Preferential Behaviors of Fluorinated Surface-Active Molecules at Liquid-Liquid Interfaces
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PublisherThe University of Arizona.
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EmbargoRelease after 05/18/2022
AbstractContamination of per- and polyfluoroalkyl substances (PFAS) in water supplies will continue to have serious health and environmental consequences. Despite the importance of detecting the presence of PFAS at potential sites of contamination and at treatment plants, there are few scalable techniques that provide the necessary selectivity to distinguish fluorinated surfactants (such as PFAS) from other surface-active components and the sensitivity to quantify the low concentration often present in real-world conditions. Existing gold standards—namely liquid chromatography electrospray tandem mass spectrometry (LC-MS/MS)—can provide ultra- low limits of detection and superb selectivity. However, such methods require well-equipped laboratory with well-trained specialists. Thus, these methods are cost-prohibitive for large scale efforts to fully map the presence of PFAS in water production wells or for regular monitoring of the effectiveness of treatment plans. This thesis explores an alternative method of detecting PFAS by evaluating their behaviors at multiple liquid-liquid interfaces. Chapter 1 provides an introduction to PFAS and their surface-active properties, as well as the current method of detection. It also introduces the techniques used to measure interfacial energy and their sensing applications. Chapter 2 characterizes the preferential interfacial behaviors of perfluorooctanoic acid (PFOA) and perfluorooctane sulfonate (PFOS) at the hydrocarbon oil-water (H/W) and fluorocarbon oil-water (F/W) interfaces. Sodium dodecyl sulfate (SDS) and Capstone FS-30 were used as model systems for hydrocarbon and fluorocarbon surfactants, respectively. The key highlights are (1) PFAS and fluorocarbon surfactants lower the interfacial tension at the F/W interface more readily than at the H/W interface and (2) by measuring the interfacial tensions at both F/W and H/W interfaces, it is possible to distinguish between fluorocarbon and hydrocarbon surfactants. Chapter 3 summarized experimental details and supporting information.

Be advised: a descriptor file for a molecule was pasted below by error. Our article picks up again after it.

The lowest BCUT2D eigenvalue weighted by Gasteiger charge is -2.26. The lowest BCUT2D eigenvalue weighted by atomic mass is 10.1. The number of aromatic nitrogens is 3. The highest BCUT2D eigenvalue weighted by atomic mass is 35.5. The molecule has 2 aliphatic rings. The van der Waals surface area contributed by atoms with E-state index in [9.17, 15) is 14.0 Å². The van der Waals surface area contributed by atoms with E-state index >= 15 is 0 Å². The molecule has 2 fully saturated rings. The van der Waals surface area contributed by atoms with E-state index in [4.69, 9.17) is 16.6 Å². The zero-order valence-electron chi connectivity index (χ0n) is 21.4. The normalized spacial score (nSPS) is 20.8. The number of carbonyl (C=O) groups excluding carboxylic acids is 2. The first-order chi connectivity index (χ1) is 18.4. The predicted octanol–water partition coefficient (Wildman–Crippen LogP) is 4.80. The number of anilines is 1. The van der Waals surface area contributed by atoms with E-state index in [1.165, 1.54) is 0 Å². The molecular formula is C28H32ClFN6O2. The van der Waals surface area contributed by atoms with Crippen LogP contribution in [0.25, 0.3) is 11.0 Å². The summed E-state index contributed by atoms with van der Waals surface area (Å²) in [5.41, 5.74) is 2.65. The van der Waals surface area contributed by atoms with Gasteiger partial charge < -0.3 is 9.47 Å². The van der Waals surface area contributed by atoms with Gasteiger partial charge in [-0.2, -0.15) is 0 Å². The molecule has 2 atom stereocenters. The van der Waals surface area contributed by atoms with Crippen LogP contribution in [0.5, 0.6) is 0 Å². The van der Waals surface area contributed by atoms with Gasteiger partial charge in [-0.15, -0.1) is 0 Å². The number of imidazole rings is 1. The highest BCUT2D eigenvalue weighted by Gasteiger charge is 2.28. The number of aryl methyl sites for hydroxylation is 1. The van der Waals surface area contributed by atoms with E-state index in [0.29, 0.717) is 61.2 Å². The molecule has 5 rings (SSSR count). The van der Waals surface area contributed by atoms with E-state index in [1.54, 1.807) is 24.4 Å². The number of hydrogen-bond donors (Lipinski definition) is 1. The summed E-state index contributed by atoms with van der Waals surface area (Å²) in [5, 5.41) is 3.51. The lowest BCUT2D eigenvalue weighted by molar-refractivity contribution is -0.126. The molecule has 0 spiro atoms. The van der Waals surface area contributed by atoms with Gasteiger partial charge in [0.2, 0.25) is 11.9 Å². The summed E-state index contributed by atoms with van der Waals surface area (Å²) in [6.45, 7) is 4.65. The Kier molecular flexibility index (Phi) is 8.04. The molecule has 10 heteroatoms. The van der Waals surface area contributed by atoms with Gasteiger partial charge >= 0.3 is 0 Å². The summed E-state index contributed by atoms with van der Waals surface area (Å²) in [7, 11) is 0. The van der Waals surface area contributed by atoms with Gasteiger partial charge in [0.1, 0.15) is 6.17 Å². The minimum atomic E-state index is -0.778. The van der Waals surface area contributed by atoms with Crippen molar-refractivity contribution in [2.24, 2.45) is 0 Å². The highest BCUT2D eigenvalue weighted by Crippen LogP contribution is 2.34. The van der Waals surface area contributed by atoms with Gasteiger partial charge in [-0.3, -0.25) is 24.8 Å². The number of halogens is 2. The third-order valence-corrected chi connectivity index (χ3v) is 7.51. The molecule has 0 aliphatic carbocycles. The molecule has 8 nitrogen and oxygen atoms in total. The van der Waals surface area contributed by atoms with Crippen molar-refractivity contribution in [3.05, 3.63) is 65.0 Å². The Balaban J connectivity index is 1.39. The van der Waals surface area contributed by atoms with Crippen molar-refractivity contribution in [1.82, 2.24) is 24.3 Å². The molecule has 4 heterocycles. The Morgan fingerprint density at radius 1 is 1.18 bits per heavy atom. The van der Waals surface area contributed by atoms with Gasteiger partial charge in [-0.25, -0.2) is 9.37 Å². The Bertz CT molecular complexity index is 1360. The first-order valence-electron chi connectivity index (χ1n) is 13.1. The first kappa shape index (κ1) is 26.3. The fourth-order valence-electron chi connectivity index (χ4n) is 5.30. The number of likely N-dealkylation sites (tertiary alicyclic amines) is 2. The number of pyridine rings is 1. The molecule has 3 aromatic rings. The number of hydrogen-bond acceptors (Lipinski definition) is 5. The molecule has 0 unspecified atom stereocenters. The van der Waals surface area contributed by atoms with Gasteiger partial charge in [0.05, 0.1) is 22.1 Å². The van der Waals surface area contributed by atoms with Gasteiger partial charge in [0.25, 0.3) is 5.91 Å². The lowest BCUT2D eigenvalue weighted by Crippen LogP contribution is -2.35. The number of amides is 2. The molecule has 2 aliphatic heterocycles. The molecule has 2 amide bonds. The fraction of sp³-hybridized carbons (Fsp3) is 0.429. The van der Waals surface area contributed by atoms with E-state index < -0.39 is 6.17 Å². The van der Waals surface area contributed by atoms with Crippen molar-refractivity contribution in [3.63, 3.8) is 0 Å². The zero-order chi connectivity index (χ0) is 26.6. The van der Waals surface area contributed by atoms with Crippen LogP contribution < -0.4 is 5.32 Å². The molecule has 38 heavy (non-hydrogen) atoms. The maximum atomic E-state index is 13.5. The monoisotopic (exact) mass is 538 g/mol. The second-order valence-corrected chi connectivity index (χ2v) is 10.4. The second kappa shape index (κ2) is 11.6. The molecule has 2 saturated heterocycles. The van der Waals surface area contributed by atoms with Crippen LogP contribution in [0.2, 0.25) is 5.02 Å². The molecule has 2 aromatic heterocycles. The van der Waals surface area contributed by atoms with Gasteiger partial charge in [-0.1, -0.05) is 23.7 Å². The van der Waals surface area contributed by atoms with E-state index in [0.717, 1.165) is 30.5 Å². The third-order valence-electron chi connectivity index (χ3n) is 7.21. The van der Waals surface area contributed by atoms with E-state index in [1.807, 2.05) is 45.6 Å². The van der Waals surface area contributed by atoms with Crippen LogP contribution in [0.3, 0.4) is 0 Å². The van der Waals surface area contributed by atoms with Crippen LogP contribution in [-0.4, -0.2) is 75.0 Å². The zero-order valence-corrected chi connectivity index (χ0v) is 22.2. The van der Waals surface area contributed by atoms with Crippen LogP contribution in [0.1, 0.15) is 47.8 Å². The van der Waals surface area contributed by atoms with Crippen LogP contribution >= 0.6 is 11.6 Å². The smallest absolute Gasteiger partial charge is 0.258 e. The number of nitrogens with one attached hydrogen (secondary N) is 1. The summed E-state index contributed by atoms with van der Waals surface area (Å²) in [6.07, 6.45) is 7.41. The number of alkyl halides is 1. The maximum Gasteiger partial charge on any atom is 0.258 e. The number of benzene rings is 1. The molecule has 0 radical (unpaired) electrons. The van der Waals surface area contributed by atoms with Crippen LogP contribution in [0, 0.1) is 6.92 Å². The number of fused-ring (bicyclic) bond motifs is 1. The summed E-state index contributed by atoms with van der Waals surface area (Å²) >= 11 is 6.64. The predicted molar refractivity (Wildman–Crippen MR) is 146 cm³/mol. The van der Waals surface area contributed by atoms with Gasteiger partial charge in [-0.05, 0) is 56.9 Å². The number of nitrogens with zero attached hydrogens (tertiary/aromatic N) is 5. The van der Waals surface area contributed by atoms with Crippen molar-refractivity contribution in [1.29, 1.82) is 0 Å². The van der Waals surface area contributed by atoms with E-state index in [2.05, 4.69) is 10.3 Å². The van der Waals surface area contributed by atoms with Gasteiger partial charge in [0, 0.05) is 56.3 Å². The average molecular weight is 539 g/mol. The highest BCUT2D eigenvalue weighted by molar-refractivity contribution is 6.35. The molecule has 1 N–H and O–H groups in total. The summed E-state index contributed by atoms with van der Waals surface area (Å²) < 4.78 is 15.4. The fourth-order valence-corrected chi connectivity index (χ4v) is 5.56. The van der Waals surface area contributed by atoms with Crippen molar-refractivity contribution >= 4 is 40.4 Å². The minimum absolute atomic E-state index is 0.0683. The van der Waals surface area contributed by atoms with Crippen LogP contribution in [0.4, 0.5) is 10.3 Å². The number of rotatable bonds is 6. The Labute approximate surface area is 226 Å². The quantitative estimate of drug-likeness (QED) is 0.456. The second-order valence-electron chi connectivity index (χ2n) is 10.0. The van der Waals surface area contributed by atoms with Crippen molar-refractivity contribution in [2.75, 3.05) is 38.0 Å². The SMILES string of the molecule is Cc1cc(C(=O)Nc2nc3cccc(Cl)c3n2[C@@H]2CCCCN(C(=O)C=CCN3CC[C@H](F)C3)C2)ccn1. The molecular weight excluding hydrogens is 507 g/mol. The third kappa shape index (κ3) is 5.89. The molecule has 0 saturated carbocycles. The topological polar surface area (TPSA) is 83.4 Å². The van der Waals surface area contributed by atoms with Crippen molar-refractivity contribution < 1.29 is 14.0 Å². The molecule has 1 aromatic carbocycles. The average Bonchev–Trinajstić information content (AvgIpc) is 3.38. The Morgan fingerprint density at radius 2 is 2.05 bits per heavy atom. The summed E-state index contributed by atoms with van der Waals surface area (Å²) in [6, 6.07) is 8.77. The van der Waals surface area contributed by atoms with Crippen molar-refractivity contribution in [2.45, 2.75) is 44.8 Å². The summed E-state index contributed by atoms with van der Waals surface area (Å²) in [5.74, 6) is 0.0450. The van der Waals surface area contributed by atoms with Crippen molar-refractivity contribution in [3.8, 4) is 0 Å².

Degree ProgramGraduate College